In a particular embodiment, the set-top box devices 616, 124 may access the IPTV system 600 via the private access network 666, using information received from the client gateway 650. In this embodiment, the private access network 666 may provide security for the private network 610. User devices may access the client gateway 650 via the private access network 666, and the client gateway 650 may allow such devices to access the private network 610 once the devices are authenticated or verified. Similarly, the client gateway 650 may prevent unauthorized devices, such as hacker computers or stolen set-top box devices from accessing the private network 610, by denying access to these devices beyond the private access network 666.

For example, when the first representative set-top box device 616 accesses the system 600 via the private access network 666, the client gateway 650 may verify subscriber information by communicating with the subscriber and system store 648 via the private network 610, the first APP switch 638, and the second APP switch 640. Further, the client gateway 650 may verify billing information and status by communicating with the OSS/BSS gateway 644 via the private network 610 and the first APP switch 638. In one embodiment, the OSS/BSS gateway 644 may transmit a query across the first APP switch 638, to the second APP switch 640, and the second APP switch 640 may communicate the query across the public network 612 to the OSS/BSS server 664. After the client gateway 650 confirms subscriber and/or billing information, the client gateway 650 may allow the set-top box device 616 access to IPTV content and VOD content. If the client gateway 650 cannot verify subscriber information for the set-top box device 616, e.g., because it may be connected to an unauthorized twisted pair, the client gateway 650 may block transmissions to and from the set-top box device 616 beyond the private access network 666.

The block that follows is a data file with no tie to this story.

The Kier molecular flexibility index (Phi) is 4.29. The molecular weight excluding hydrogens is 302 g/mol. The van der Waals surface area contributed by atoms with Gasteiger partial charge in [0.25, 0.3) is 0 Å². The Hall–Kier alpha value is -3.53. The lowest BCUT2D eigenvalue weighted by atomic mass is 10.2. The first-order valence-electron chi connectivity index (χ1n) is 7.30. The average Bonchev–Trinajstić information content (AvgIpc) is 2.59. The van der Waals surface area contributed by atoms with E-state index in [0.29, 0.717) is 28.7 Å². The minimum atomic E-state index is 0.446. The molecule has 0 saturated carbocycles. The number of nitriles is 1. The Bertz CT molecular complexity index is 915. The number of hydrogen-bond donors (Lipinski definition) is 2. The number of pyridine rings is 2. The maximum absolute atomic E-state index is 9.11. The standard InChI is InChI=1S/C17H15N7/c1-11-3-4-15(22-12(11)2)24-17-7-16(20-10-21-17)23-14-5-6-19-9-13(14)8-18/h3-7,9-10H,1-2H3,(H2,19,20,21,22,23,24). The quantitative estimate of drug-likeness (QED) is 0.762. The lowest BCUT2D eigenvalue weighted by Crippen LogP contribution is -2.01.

As indicated in FIG. 6, the acquisition tier 606 includes an acquisition tier (AQT) switch 652 that communicates with the private network 610. The AQT switch 652 may also communicate with the operations and management tier 608 via the public network 612. In a particular embodiment, the AQT switch 652 may be coupled to a live acquisition server 654 that receives television or movie content, for example, from a broadcast service 656. In a particular embodiment during operation of the IPTV system, the live acquisition server 654 may acquire television or movie content. The live acquisition server 654 may transmit the television or movie content to the AQT switch 652, and the AQT switch 652 may transmit the television or movie content to the CFT switch 630 via the private network 610.

Further, the television or movie content may be transmitted to the content servers 180, where it may be encoded, formatted, stored, or otherwise manipulated and prepared for communication to the set-top box devices 616, 124. The CFT switch 630 may communicate the television or movie content (and the locator code data and the index display data) to the modems 614, 122 via the private access network 666. The set-top box devices 616, 124 may receive the television or movie content via the modems 614, 122, and may transmit the television or movie content to the display devices 618, 126. In an illustrative embodiment, video or audio portions of the television or movie content may be streamed to the set-top box devices 616, 124.

In an example, non-limiting embodiment, each set-top box device 616, 124 may receive content data 684, which may include video content and/or audio content or portions thereof, from the client-facing tier 602 via the private access network 666. The content data 684 may be associated with at least one program, such as a broadcast program itself. Multiple programs may be broadcast through the content data 684 at any given time, each with their own program content data.